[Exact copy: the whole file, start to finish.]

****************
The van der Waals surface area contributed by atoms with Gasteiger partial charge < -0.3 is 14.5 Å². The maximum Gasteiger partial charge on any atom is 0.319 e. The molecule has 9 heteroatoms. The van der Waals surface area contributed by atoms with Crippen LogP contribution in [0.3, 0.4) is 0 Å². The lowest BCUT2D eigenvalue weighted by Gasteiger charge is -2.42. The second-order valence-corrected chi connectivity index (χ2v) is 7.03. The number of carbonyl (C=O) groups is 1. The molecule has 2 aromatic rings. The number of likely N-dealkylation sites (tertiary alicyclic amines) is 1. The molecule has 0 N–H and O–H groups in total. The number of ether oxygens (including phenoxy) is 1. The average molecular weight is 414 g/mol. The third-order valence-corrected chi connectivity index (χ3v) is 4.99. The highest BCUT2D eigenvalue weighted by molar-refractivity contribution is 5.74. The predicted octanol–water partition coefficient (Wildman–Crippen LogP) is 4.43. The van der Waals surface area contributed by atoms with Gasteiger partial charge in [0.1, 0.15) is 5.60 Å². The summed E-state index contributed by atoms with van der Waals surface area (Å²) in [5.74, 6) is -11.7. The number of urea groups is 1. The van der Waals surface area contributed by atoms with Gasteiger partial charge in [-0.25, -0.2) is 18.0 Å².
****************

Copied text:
The van der Waals surface area contributed by atoms with Gasteiger partial charge < -0.3 is 14.5 Å². The maximum Gasteiger partial charge on any atom is 0.319 e. The molecule has 9 heteroatoms. The van der Waals surface area contributed by atoms with Crippen LogP contribution in [0.3, 0.4) is 0 Å². The lowest BCUT2D eigenvalue weighted by Gasteiger charge is -2.42. The second-order valence-corrected chi connectivity index (χ2v) is 7.03. The number of carbonyl (C=O) groups is 1. The molecule has 2 aromatic rings. The number of likely N-dealkylation sites (tertiary alicyclic amines) is 1. The molecule has 0 N–H and O–H groups in total. The number of ether oxygens (including phenoxy) is 1. The average molecular weight is 414 g/mol. The third-order valence-corrected chi connectivity index (χ3v) is 4.99. The highest BCUT2D eigenvalue weighted by molar-refractivity contribution is 5.74. The predicted octanol–water partition coefficient (Wildman–Crippen LogP) is 4.43. The van der Waals surface area contributed by atoms with Gasteiger partial charge in [0.1, 0.15) is 5.60 Å². The summed E-state index contributed by atoms with van der Waals surface area (Å²) in [5.74, 6) is -11.7. The number of urea groups is 1. The van der Waals surface area contributed by atoms with Gasteiger partial charge in [-0.25, -0.2) is 18.0 Å².